These are the 25 best restaurants in the Boston area right now, according to a new list

The New York Times this week published its list of the 25 best restaurants in Boston and nearby communities.

The Times’ Kevin Pang, Priya Krishna, and Brian Gallagher have been highlighting their favorite restaurants in cities across the United States in their “Where to Eat” series.

They recently named their favorite spots across the Boston area, including seafood, Italian, Vietnamese, and Peruvian eateries, among an array of other cuisines.

Pang, Krishna, and Gallagher noted in their list, “As always, we pay for all of our meals and don’t accept free items.”

The top 25 restaurants were named as follows:

Bagelsaurus, Porter Square, Cambridge: Bagels

“Fresh from the oven, they bear a chewy and crackly crust with an airy, open interior, like a warm circular baguette,” Pang wrote of the bagels.

Bánh Mì Ba Lẹ, Dorchester, Boston: Vietnamese, sandwiches

“At Bánh Mì Ba Lẹ, the sheer quantity of Vietnamese groceries, pastries, dessert drinks, noodle salads, and hot prepared foods is an overwhelming sight,” Pang wrote of the eatery.

Reopened as of Monday and the place is beautiful. Come check it out ❤️

Posted by Banh Mi Ba Le on Sunday, October 23, 2022

Bar Vlaha, Brookline: Greek

“This is Greek cooking with more rustic intentions, with red wine, beef cheeks, and prunes marrying for hours inside clay pots,” Pang wrote of the eatery.

Belle Isle Seafood, Winthrop: Seafood

“Belle Isle Seafood — essentially a waterfront warehouse with views of arriving flights at Logan International Airport — has clearly battered and deep-fried many tons of haddock, scallops and onion rings,” Pang wrote of the eatery.

The dinner of all dinners! Fried seafood combo with lobster meat! Where are you eating today? Don’t forget first Friday of lent!

Posted by Belle Isle Seafood on Friday, February 28, 2020

Celeste, Union Square, Somerville: Peruvian

“They say that first, you eat with your eyes. Even before a single dish hits the table at Celeste, the surrounding visuals prime you with expectations,” Pang wrote of the eatery.

Comfort Kitchen, Dorchester, Boston: African Diaspora

“Here, the owners Biplaw Rai, who is from Nepal, and Kwasi Kwaa, from Ghana, want to illustrate just how connected food traditions are, through ingredients that have traveled across continents, either through forced migration or trade routes,” Krishna wrote of the eatery.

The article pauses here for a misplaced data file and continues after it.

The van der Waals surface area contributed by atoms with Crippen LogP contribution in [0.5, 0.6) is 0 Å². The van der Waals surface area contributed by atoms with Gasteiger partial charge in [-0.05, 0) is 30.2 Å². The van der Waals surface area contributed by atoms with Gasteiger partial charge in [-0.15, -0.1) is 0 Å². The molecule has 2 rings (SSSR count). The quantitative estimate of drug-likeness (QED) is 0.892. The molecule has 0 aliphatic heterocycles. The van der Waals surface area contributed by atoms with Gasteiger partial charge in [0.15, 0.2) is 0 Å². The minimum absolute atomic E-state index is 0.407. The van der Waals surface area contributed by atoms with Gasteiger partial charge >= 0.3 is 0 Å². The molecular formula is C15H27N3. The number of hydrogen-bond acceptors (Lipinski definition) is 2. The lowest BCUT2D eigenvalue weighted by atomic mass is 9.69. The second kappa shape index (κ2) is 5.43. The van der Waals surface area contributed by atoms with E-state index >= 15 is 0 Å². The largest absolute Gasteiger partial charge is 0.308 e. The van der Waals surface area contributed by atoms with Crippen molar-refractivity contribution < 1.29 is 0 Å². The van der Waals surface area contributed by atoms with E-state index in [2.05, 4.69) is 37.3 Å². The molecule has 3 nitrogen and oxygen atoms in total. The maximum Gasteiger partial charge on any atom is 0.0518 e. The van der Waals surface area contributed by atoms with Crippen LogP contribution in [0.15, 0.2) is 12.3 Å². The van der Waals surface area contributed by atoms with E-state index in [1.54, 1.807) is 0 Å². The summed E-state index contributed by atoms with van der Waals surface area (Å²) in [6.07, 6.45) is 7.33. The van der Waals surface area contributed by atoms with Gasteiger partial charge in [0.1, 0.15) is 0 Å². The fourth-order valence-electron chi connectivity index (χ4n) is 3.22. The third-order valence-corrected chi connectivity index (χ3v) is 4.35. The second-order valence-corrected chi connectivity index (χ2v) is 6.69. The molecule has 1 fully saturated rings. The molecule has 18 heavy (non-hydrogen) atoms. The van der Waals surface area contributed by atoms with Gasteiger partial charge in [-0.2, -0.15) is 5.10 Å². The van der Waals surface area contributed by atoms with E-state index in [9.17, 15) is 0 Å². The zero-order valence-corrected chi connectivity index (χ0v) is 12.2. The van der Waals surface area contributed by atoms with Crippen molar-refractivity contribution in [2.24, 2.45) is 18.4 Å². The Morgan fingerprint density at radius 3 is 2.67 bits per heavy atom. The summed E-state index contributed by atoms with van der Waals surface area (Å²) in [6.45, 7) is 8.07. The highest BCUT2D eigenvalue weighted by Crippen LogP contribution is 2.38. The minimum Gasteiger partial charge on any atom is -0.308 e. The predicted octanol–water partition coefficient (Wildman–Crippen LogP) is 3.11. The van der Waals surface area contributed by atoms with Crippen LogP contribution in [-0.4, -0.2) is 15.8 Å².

Cutty’s, Brookline Village, Brookline: Sandwiches

“Most sandwiches fall into that midzone of expectations, somewhere between acceptable and halfway decent. To stumble upon a spectacular sandwich is rare, which makes Cutty’s a unicorn,” Pang wrote of the eatery.

Field & Vine, Union Square, Somerville: New American

“Field & Vine reveals itself as a restaurant in an industrial space slowly being reclaimed by nature. Wisteria and grapevines twist into a sculptural bramble that hangs overhead, as if about to swallow the exposed ductwork, and everywhere there is greenery and candlelight,” Pang wrote of the eatery.

Giulia, Porter Square, Cambridge: Italian

“Giulia, known for its exceptional handmade pastas, can claim four dishes beloved by the Boston dining cognoscenti: the wild boar pappardelle, bucatini all’amatriciana, warm semolina cakes, and pistachio gelato,” Pang wrote of the eatery.

Mahaniyom, Brookline Village, Brookline: Thai

“What makes Thai cooking alluring is that its sweet-sour-salty-spicy elements are so often pushed thrillingly up the dial. When those assertive flavors are parceled out onto small plates and spread over many courses — as they are at Mahaniyom — a meal turns Technicolor,” Pang wrote of the eatery.

Mooncusser, Back Bay, Boston: Tasting menu

“How many tasting-menu restaurants would serve a straight-up grilled cheese sandwich? Mooncusser does, and it’s playful, unexpected moves like this that make its multicourse dinners far less daunting,” Pang wrote of the eatery.